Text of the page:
The insides of Holmes’ arms are a mess of needle pricks and deep purple bruises, bright and ugly and vivid. Watson forced himself to grow used to Holmes’ occasional use of cocaine when it all came out in the first place, but this is not anything approaching an occasional use. This is something far darker and far more messy and it almost turns his stomach. He does not know whether he wants to cry or to scream or to hit Holmes for being such a great fool.

He is speechless, he realises, recriminations shrivelling in his mouth. Watson cannot find anything to say at all, struck dumb by the black and mauve marks that streak up and down Holmes’ forearms. Holmes looks at him and does not seem to know what to say either.

“There are not words for how stupid you’re being,” Watson says at last, tone hushed. “And you know how stupid you’re being and I cannot comprehend how you can do this. I cannot.”

“I wouldn’t expect you to understand,” Holmes replies. He does not sound accusing; simply sad. Watson does not have time for Holmes’ sadness, for his ideas of isolated genius, right now. He looks away from him and sees the empty and half-filled bottles of seven percent solution lying, half hidden beneath a footstool. There is no subtlety to this, no elegance, and pure desperate devastated fury spreads through Watson.

“You bloody idiot,” he half-shouts, and Holmes flinches.

Watson sees red, grabbing one full bottle of seven percent solution and throwing it against the wall, where it shatters, spilling the liquid cocaine everywhere. They stare at each other for moment in which the sound seems to echo and magnify and fill the room, and then Holmes punches him, the movement clearly purely instinctive, fist connecting hard with Watson’s chin. His head snaps back and he stumbles. Watson reaches for Holmes, dragging him close with fingers cruelly tight around Holmes’ arm. Holmes is tensed for a blow but Watson kisses him instead, kisses him with all the fear he has, hot and enraged and terrified of losing Holmes to his own demons.

Holmes responds swiftly, kissing back with just as much anger and frustration, bruised arms wrapping around Watson’s neck and dragging him closer. They stagger back a step, knocking an entire table over with such a racket it is a surprise Mrs Hudson does not try to come and find what on earth they are up to, and crash past the wreckage to the sofa. Watson pushes Holmes down, covering him with his own body, hands shaking against Holmes’ chest.

“Watson,” Holmes murmurs between stinging, biting kisses, “Watson-”

His hands are pushing insistently at Watson’s shoulders which he ignores until Holmes manages to catch his scar from the war – probably intentionally – and his sharp pained intake of breath is enough to clear his mind a little.

Watson,” Holmes says urgently, mouth swollen red and eyes pure black, and Watson hears what he is really saying, which is stop.

“We can’t do this now,” Watson murmurs, realisation sinking in. Holmes figured this out quicker than he did, which is not surprising, but it is perfectly plain that they cannot do this right now. Not with Holmes so desperately under the influence and Watson literally shaking with rage. “I’m too angry. I could quite happily pound you into this sofa until either it or you collapses; I don’t mind which.”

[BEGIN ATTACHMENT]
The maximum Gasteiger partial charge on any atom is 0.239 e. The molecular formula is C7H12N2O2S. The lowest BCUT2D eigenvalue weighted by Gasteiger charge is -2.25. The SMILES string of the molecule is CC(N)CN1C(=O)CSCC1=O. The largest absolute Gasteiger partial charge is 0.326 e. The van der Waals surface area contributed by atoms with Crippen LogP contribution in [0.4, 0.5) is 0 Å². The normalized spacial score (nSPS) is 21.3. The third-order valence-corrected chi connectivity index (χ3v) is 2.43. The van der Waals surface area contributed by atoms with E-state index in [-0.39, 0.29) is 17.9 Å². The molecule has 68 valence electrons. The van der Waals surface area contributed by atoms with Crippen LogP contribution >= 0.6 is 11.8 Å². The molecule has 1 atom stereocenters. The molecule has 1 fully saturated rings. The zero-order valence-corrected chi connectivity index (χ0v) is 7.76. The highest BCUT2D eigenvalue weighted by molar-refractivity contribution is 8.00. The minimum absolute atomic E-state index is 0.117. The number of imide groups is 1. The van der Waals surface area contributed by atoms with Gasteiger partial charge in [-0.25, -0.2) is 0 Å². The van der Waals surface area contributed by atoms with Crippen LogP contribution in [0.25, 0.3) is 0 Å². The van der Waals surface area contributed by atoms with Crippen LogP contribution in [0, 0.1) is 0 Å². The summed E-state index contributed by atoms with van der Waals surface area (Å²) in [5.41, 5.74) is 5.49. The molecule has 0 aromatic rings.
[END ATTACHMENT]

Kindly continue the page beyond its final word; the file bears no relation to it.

Holmes shivers beneath him. “Neither do I,” he says quietly, and then closes his eyes, swallowing hard. “We really can’t do this, Watson.”

It takes a great deal of willpower for Watson to push himself up and off the sofa. Holmes sits up, looking beautifully dishevelled, and then Watson notices, once again, the rows of drug-induced bruises. He forces himself to breathe, to swallow yet more helpless anger, and tries to think rationally about this. Something clicks, and he suddenly realises everything, the missing pieces that were staring him in the face all along.

“It really wasn’t your fault,” he says quietly. “You think that I nearly died and it was your fault. But it wasn’t.”

“Leave it, Watson.” Holmes’ voice is halfway between a plea and an order.

“You think because you kissed me you almost got me killed,” Watson says. “But I’m not blaming you and you need to stop blaming yourself.”

Holmes stares at him, wide-eyed. “You remember?” His voice is barely above a whisper.

“It has finally come back to me,” Watson says. “Well, some of it anyway. Head injuries can do that to a person.” He fixes Holmes with a firm stare. “And you told me that my memory of that night was perfect.”

Holmes seems to be looking for words and has not found any. Tonight has been too full of striking each other dumb and Watson is very tired and a little confused and maybe, underneath it all, a little hopeful.

“I’m going to bed,” he says. “I will have this conversation with you when you are in your right mind, or whatever approximation of that we can get you to.” He steps closer, curling a hand under Holmes’ chin and tilting it up so that Holmes will look at him. “I was fine. I am fine. And you must stop blaming yourself.”

“You cannot make me stop,” Holmes murmurs, but there is an easing in his voice.

“Oh believe me, I will have a good try,” Watson promises. He pauses at the door. “In any case, I hear that scars are thought rather dashing. I should probably be thanking you.”

Holmes looks reluctant, but a smile creeps across his mouth. “You are quite mad, Watson.”

“I wouldn’t still live here if I weren’t,” Watson responds. “Goodnight, Holmes.”

{concluded here}

Tags: character: john watson, character: sherlock holmes, movie: sherlock holmes, pairing: sherlock holmes/john watson, type: slash